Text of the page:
After many decades of slow changes in elevator technology, the industry has entered a period of rapid change and substantial improvements in the materials and products available. This class is designed for all license categories of elevator contractor and technician with a focus on both the regulation of and the opportunities presented by the newest technologies, along with a brief look at what lies ahead.
- The class provides a wide perspective on developing technologies – where we've been and where we're going. The seven topics covered are:
- Introduction: The history, regulation, and overview of elevator technology.
- ASME A17.6-2010 & Aramid Fiber Ropes: This lesson covers the 2007 Seattle Children's Hospital Kevlar® rope failure and subsequent introduction of A17.6-2010, the Standard for Elevator Suspension, Compensation and Governor Systems. In particular, Aramid fiber ropes are examined, along with their terminology, dimensional characteristics, mechanical properties, and tolerances. The lesson concludes with testing/compliance protocols and replacement criteria (due to damage and residual strength criterion).
- "Green" Elevators: A host of technological developments that improve energy efficiency and sustainable construction, including more efficient motors, MRL elevators, lighter materials, regenerative systems, use of "natural" materials in car design, how to reduce the number of trips, and solar-powered elevators.
- High-Tech Enhancements to Maintenance Procedures & the Passenger Experience: Cutting-edge elevator technology such as remote maintenance sensors, digital passenger interfaces and improved communication, high-speed elevators, computer-assisted enhancement of car movement & the Maglev elevator revolution.
- Technology and the ASME A17.4-1999 Guide for Emergency Personnel: A history of ASME A17.4, Phase I and Phase II Emergency Operation and a step-by-step look at 1) Before an Emergency; 2) Evacuation Procedures & 3) Restoration of service
- Changes to the 2017 NEC Article 620 Elevators, Dumbwaiters, Escalators, Moving Walks, Platform Lifts & Stairway Chairlifts: The reasons for and the effects on elevator constructors of every change 2017 NEC Article 620. Sections covered are: Guarding Electrical Equipment, Insulation of Hoistway Door Interlock Conductors, Short-Circuit Current Rating, Wiring Methods in Conduit, Branch Circuits Supplying Lighting, Disconnecting Means & GFCI Protection.
- Changing Accessibility Regulations and Technologies - Pool Lifts The new 2010 ADA accessibility standards for pools and spas means widespread installation of pool lifts. This lesson presents the new NEC Article that covers this technology and what customers and installers need to know about pool lifts.
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- Approved By: Utah Division of Occupational and Professional Licensing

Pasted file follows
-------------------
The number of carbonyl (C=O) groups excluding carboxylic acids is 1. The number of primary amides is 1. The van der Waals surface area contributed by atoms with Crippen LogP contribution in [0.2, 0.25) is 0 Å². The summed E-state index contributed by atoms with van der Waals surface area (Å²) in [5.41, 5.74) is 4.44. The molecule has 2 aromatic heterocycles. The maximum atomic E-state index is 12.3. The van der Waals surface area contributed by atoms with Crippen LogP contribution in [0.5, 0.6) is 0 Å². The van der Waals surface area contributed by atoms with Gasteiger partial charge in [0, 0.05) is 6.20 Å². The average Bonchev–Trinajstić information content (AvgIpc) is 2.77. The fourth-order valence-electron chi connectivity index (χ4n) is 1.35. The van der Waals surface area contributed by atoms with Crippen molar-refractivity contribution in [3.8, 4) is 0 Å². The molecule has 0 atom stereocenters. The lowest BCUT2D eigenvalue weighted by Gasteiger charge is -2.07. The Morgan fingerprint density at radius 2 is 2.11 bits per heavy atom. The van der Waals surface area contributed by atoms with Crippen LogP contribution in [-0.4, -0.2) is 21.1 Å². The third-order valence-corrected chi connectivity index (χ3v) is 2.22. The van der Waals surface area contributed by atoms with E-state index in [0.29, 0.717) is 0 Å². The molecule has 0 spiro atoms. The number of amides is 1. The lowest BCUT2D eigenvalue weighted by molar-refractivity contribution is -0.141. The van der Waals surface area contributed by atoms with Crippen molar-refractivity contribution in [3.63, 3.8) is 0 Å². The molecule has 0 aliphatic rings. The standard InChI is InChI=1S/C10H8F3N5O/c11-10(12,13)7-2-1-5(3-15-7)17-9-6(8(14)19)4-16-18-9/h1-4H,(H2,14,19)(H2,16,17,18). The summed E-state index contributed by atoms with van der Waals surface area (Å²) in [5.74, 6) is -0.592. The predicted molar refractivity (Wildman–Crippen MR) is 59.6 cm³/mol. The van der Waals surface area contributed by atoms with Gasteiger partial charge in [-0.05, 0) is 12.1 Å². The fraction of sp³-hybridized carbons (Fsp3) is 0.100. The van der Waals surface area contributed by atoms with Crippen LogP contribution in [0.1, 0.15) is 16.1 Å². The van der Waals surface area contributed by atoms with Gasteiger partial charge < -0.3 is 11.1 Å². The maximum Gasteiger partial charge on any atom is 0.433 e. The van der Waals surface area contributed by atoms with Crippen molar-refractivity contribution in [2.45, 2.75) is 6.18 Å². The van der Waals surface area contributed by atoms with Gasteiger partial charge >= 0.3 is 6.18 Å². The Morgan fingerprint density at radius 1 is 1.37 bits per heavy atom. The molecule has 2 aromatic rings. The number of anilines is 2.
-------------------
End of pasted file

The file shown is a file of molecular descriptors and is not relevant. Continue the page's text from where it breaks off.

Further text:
Darren DeJoy’s code knowledge, skill with customer relations, and ability to find ideal solutions for code compliance at a reasonable cost has made him a leader in this field. His experience includes:
Helper for new construction and repair at S & N Elevator Company,
19 years with Westinghouse Elevator Corp. as elevator construction and repair mechanic as well as running a service route for many years.
Seven years with Minnesota Elevator Inc. as an Elevator Modernization Sales Engineer (where his co-workers dubbed him the “Elevator Code Guru,” to recognize his expertise and willingness to help anyone who may have questions on elevator code).
Five years with All City Elevator, Inc., in modernization, new construction sales, consulting & project management.
Became a QEI and served as a State Elevator Inspector.
Member of 12-person Minnesota Elevator Advisory Committee during review and recommendations for adoption of ASME A17.1-2004-05 and 2010 Elevator Safety Code. He has also written some of the Minnesota provisions in Chapter 1307, the administrative rules that amend and adopt ASME A17.1.
Darren founded ESTEP (Elevator Safety Training for Emergency Personnel) in 2001 and continues to provides trainings he developed based on the ASME A17.4-1999 “Guide for Emergency Personnel”for firefighters and first responders in elevator rescue and the use of Phase I and Phase II fire recall throughout the state.
In 2009, Darren helped reassemble the “Elevator Association of Minnesota” and is currently the chairman of the EAM’s code committee.
Beginning in 2018, Darren joined Elevator Technical Consulting, Inc., a Vertical Transportation Consulting firm established in 2014 based out of Minneapolis. Darren and Greg Gehring of Elevator TCI utilize their 80 years of combined experience to provide expertise and guidance for clients in almost all aspects of the industry.